Goodwin never discussed any of his supposed safety concerns with the Secretary of Transportation or the FAA.
No evidence was produced at trial to indicate that Schlang ever raised any safety complaints with the Secretary of Transportation or the FAA. In a letter protesting his termination Schlang did not even suggest that safety concerns had anything to do with the termination of his employment.
No management official at Key was ever told that Schlang or Goodwin had complained to the FAA about potential FAR violations.
(b.) Reporting Unsafe and Illegal Practices and The Law of the Case Issue:
Defendants argue that, pursuant to Wiltsie v. Baby Grand Corp., 105 Nev. 291,
Plaintiffs counter with two arguments. First, Plaintiffs contend that Defendants moved for summary judgment on this issue twice before, and twice this court denied Defendants' motion. Accordingly, Plaintiffs argue, the law of the case doctrine precludes reconsideration of Wiltsie's impact on Plaintiffs' claim.
In July 1987, prior to the Wiltsie decision, Defendants filed a Motion for Summary Judgment, and argued that federal aviation law pre-empted all state claims, including Plaintiffs' retaliatory discharge claim. In a September 1987 Order, this court denied Defendants' Motion. The court refused to reconsider its decision.
On December 28, 1989, seven months after the Nevada Supreme Court decided Wiltsie, Defendants filed a second Motion for Summary Judgment arguing that Wiltsie foreclosed Plaintiffs' claim. Plaintiffs responded with a Motion to Strike Defendants' Motion for Summary Judgment as to Plaintiffs' Third Claim for Relief, and in Opposition to Defendants' Motion for Summary Judgment as to Plaintiffs' Third Claim for Relief. In these two Motions, Plaintiffs raised some five defenses to Defendants' Motion including (1) Defendants' Motion violated this court's deadline for pre-trial motions; (2) Defendants' Motion merely reiterated their July 1987 arguments, and this court had already rejected Defendants' position; (3) Wiltsie was inapposite, and therefore could not provide the basis for a summary judgment motion; (4) Plaintiffs' third claim for relief was based on an alternative theory of wrongful termination for their refusal to participate in illegal activities, and Wiltsie did not address this aspect of Plaintiffs' claim; and (5) Plaintiffs made direct and indirect reports to appropriate officials and therefore fulfilled Wiltsie's reporting requirements. When the court denied Defendants' Motion for Summary Judgment, it did not reveal its reasoning.
The law of the case doctrine applies only if the court decided the disputed issue "`explicitly or by necessary implication in [the] previous disposition.'" Milgard Tempering, Inc., v. Selas Corp. of America,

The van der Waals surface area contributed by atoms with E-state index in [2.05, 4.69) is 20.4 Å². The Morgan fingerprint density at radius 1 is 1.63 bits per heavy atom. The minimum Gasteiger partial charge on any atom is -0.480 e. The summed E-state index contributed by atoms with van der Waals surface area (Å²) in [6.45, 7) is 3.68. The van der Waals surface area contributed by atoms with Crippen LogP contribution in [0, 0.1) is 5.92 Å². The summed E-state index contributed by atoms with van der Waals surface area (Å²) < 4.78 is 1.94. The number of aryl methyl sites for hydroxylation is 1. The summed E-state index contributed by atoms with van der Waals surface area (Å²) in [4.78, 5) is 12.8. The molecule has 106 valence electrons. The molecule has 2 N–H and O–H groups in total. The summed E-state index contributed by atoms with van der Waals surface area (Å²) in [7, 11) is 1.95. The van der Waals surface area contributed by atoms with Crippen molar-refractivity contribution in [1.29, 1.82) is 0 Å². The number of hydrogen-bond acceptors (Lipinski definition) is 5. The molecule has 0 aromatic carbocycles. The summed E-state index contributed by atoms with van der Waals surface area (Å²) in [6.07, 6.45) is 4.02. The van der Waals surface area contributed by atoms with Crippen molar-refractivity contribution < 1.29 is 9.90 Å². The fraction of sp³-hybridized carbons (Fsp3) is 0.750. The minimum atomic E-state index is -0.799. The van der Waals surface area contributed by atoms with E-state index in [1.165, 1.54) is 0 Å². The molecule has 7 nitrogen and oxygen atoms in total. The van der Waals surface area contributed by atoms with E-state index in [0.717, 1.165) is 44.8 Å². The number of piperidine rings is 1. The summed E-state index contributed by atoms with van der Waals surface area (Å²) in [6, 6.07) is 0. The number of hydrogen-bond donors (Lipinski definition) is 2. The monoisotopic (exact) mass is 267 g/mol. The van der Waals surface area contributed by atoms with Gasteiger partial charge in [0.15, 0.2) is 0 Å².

Plaintiffs argue that they complied with Wiltsie because (1) they reported alleged safety violations to the National Mediation Board ("NMB"); (2) they recorded safety violations in their aircraft log books as required by the FARs; and (3) they reported alleged violations to the Air Traffic Control ("ATC"). Plaintiffs' argument is without merit.
In Wiltsie, the Nevada Supreme Court held that firing an employee for reporting his employer's illegal activity violates the public policy of Nevada. Wiltsie, 105 Nev. at 293,
Clearly, Plaintiffs' contention that they satisfied Wiltsie's reporting requirements when they notified the NMB about alleged safety violations is incorrect. As its name suggests, the NMB mediates disputes between employees and employers on issues such as rates of pay and working
Plaintiffs also contend that they reported safety violations to the Federal Aviation Administration ("FAA") through their log book entries because the log books were available for FAA inspection. Additionally, Plaintiffs argue, such log book entries satisfy Wiltsie because Key was also required to inspect the books and report any mechanical failure or malfunction to the FAA. (doc. no. 327 at 18). However, the argument that Plaintiffs' log book entries satisfy Wiltsie's "appropriate authority" standard is equally unpersuasive.
To the extent Plaintiffs argue that the log books satisfied Wiltsie because the entries notified Key about alleged safety violations and it was then Key's responsibility to contact the FAA, this court must disregard Plaintiffs' contention: Wiltsie clearly holds that a complaint registered with the employer is a private or proprietary action that is not entitled to public policy protection.
Alternatively, if Plaintiffs argue that the log book entries served as notification to the FAA, their contention is an impermissible extension of Wiltsie. The essence of the Wiltsie public policy exception is that the employee must take affirmative action and contact the appropriate authorities — must blow the whistle — to "`expose illegal or unsafe practices.'" Wiltsie at 293,
Plaintiff GOODWIN's testimony offers an illustration of the inadequacy of reporting events in log books. Specifically,